Bulgarian singing is an ancient tradition that still continues. The music is traditionally sung by women. Vocal sounds that are characteristic of Bulgarian singing are ululations, nasalized tone quality (originally developed so that women could project their voices across fields), and flips – rapid ascents and descents from a notated pitch (usually the interval of a minor third). The music is based on the drone principle: singers are divided so that one sings the melody, and two or more sing a second part that functions as a drone.

Dve Nevesti is a characteristic example of a Bulgarian song. It is antiphonal (two groups of singers answer one another in alternation) and in a diaphonic (two-voice) mode. Voices are in a close frequency range of each other. A spectrogram of the drone part of the fist phrase of the song (second voice) indicates how each phoneme of the text gives the phrase a definitive shape. The noise bands created by [s] can be seen in the high end of the frequency spectrum. The phrase begins in mid-range with the vowel [ei] moving to [i] and down again to [o]. (Fig.2) In this spectrogram the phonemes are recognizable as sound segments consisting of vowels and consonants. The phoneme boundaries are distinct, and are blurred only in the transition from [sti] to [or], where the high formant area of [i] descends to [o].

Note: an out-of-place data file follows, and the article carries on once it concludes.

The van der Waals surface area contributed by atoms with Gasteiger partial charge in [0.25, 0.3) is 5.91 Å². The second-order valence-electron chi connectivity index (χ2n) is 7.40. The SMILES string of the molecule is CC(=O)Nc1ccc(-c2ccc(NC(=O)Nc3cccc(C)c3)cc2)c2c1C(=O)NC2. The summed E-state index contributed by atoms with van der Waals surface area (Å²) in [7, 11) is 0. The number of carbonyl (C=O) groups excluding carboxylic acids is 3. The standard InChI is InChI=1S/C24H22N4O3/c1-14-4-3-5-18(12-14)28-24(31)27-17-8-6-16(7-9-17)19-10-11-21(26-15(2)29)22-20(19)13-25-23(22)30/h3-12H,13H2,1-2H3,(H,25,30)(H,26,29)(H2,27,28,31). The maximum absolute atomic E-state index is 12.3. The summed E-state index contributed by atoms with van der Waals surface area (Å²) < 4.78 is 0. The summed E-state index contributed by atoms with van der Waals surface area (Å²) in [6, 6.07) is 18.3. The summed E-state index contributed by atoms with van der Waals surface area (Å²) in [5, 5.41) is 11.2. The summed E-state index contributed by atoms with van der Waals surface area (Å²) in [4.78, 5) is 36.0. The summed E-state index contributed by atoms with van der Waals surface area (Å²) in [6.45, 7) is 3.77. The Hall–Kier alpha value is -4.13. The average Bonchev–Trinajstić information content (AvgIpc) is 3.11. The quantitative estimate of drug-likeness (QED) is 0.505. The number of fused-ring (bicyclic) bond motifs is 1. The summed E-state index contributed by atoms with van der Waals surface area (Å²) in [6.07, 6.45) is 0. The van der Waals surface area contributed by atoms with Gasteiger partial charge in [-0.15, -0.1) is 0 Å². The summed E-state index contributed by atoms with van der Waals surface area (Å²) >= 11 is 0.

Fig. 2 Dve Nevesti, first phrase (drone part)